He told conference-goers that there is a "lack of recognition about what's going on in our own supply chains" when it comes to the amount of food produced in the U.S. by enslaved workers. He described the Coalition of Immokalee Workers' Fair Food Program, which unites farmworkers, farms and retailers in ensuring that no food at organizations certified by the program has been grown or harvested by trafficking victims. The organization's focus is on securing just wages for workers in Florida's tomato fields.
Like Chavez, other conference presenters said there is a lack of awareness about trafficking in the U.S. John Garvey, Catholic University of America president, said that human trafficking "may be closer to us than we thought, or would like to admit." He told the audience it is possible that many Americans' lack of awareness of trafficking can be attributed to the fact that today's slavery differs from the public's antiquated notion of bondage. Victims of modern-day slavery no longer are targeted on the basis of theological, physiological and racial differences as they often were in the past, he said. Nor are victims repressed using shackles and chains. The victims of modern-day slavery are held captive by manipulation, psychological abuse and substance addiction.
Conference speaker Terry Coonan, associate professor of criminology at Florida State University and executive director of the Center for the Advancement of Human Rights, described the scope of the problem internationally, explaining that 2.4 million enslaved individuals generate $32 billion for their captors annually. He said human trafficking has become the second most lucrative form of business in organized crime. The first is drug trafficking.
Righteous antislavery advocacy
Presenter Sheldon Zhang, professor of sociology at San Diego State University, described top challenges hindering anti-trafficking efforts. One problem: legal definitions of trafficking, victims and traffickers are inadequate in the U.S, often hindering prosecution efforts and complicating affirmative defense provisions. For example, the legal definition of "forced labor" found within applicable U.S. code does not cover fraud or coercion as means of force that can be punished under federal law. Also, government agencies, law enforcement personnel and community members have challenges building trust with victims, especially those who want to move on with their lives and avoid the publicity and embarrassment associated with legal proceedings.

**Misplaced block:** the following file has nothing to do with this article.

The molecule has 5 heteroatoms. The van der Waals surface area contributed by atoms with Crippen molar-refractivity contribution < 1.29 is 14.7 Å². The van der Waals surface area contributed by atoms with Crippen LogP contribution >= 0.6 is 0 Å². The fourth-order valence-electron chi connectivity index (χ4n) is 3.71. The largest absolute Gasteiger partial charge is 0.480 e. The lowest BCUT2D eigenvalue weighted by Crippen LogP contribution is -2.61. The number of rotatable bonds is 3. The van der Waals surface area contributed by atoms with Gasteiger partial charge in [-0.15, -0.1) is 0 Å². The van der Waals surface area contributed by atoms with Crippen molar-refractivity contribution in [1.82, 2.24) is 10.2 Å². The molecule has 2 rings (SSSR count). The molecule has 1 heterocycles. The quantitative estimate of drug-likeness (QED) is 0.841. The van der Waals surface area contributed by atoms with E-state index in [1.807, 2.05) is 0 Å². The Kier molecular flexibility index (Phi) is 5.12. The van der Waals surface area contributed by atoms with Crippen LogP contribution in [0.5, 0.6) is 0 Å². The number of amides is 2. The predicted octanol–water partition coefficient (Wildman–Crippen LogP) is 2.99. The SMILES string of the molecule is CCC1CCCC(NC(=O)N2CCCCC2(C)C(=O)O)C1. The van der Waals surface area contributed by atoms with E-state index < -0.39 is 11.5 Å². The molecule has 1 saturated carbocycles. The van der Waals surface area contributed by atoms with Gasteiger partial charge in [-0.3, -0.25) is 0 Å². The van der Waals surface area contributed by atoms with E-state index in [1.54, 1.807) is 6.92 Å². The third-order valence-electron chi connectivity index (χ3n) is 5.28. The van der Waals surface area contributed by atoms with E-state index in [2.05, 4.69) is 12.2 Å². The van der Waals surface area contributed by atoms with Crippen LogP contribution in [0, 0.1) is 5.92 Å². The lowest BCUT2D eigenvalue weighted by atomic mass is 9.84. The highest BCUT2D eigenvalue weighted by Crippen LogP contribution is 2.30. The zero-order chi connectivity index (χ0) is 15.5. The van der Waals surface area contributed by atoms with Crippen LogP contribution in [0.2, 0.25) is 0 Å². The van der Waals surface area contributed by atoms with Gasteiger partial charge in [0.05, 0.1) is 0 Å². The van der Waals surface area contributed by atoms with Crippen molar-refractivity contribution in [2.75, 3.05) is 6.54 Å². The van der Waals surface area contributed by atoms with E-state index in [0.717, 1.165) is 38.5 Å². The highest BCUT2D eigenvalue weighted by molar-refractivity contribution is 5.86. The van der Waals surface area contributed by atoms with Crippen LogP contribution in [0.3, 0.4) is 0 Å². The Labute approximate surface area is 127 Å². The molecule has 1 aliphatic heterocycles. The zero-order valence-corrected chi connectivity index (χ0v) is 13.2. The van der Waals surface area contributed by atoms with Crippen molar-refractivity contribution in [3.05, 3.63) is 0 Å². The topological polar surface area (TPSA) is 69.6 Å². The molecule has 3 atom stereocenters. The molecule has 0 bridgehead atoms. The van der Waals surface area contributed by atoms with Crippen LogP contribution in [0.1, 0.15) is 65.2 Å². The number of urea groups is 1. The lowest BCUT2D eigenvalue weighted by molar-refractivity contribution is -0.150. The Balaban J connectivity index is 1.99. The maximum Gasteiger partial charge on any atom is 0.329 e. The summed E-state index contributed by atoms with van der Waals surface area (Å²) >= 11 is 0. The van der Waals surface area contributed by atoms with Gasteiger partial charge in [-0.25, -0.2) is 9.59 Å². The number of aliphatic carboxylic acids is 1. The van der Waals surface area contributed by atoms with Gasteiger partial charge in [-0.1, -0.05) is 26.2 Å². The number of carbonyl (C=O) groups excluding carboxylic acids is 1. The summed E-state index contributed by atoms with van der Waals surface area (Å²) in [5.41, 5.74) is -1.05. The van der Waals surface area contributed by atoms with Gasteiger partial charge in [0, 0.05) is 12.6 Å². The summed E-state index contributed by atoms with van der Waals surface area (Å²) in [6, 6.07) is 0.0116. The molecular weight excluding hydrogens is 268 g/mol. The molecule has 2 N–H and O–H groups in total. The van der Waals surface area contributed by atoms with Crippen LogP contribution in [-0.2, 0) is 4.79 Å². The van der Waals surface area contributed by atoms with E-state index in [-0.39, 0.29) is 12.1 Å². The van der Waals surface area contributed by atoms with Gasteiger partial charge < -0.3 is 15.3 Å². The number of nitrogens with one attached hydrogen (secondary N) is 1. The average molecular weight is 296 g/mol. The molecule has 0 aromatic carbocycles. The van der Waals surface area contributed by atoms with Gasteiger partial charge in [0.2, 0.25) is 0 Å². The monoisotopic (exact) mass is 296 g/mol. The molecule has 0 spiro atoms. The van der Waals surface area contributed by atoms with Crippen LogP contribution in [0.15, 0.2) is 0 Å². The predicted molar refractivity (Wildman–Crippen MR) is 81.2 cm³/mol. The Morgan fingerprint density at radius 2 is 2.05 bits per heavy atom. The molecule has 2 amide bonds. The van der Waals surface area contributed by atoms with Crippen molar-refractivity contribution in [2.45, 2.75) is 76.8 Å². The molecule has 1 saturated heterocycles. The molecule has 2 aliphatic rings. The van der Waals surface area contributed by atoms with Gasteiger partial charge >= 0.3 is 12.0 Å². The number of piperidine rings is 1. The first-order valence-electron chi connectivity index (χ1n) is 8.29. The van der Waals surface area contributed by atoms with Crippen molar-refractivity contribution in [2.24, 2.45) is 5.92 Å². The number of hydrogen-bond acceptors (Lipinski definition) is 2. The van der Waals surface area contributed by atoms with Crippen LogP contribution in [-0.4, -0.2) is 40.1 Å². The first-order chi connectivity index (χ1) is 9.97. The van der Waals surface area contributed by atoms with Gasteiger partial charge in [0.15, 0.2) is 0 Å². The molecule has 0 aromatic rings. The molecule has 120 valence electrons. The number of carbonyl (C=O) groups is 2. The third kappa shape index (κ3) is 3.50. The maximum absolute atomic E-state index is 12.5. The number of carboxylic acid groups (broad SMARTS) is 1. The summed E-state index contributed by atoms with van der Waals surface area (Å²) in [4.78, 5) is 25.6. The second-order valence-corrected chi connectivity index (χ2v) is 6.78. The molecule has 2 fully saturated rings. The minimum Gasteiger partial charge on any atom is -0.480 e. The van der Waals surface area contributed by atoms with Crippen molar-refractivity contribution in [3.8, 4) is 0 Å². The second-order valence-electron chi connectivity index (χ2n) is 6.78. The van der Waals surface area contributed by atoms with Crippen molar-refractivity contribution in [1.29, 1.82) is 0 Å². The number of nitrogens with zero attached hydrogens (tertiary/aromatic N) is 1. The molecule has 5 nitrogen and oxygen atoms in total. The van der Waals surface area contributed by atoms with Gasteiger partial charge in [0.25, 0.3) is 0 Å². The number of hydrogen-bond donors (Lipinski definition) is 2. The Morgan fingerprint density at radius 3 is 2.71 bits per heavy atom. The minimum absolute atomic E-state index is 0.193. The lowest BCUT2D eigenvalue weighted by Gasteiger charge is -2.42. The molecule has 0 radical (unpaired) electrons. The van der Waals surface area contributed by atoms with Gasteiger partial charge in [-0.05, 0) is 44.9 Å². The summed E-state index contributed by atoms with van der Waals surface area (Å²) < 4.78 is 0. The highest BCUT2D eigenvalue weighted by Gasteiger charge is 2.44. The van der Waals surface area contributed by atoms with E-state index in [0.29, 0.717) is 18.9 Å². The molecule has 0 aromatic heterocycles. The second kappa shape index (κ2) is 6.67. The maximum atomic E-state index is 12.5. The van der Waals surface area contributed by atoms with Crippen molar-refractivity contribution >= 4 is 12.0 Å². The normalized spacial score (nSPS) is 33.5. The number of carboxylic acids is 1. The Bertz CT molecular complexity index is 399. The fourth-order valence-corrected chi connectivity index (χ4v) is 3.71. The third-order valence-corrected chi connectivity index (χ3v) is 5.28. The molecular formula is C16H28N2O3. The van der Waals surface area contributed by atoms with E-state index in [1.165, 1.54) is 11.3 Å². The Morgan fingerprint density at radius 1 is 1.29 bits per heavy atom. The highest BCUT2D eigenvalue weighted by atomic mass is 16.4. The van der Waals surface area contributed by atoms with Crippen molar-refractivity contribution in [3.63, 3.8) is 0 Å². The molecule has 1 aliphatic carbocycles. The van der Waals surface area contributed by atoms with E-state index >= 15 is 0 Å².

Multiple conference speakers lauded women religious for their decades-long involvement in combatting human trafficking. Sr. Margaret Nacke, CSJ, is coordinator of the Bakhita Initiative, a nationwide network of Catholic sisters involved in efforts to end human trafficking. She said, "Catholic sisters try to (make) the invisible visible." Sr. Nacke said through efforts including U.S. Catholic Sisters Against Human Trafficking and the Nuns on the Bus advocacy tour highlighting the evils of trafficking, sisters are raising awareness of trafficking in the U.S.
Conference speakers said it is necessary to further galvanize the Catholic response to human trafficking. Dana Davenport, associate director for social concerns at the Maryland Catholic Conference of Annapolis, Md., described ways to advocate for change in legislative policy at the state level, including by mobilizing parishes. This can be done by hosting advocacy, lobbying and letter-writing days, she said. Organizations also can collaborate with local Catholic conferences and join existing coalitions and grassroots efforts to unite against trafficking. She also suggested that individuals and organizations directly contact state legislators to advocate anti-trafficking policy.
"Human trafficking is the human rights issue of our time," said Mary Leary, professor of law at Catholic University of America. "We all have a sacrifice to make — even if it's something as small as eating higher-cost tomatoes."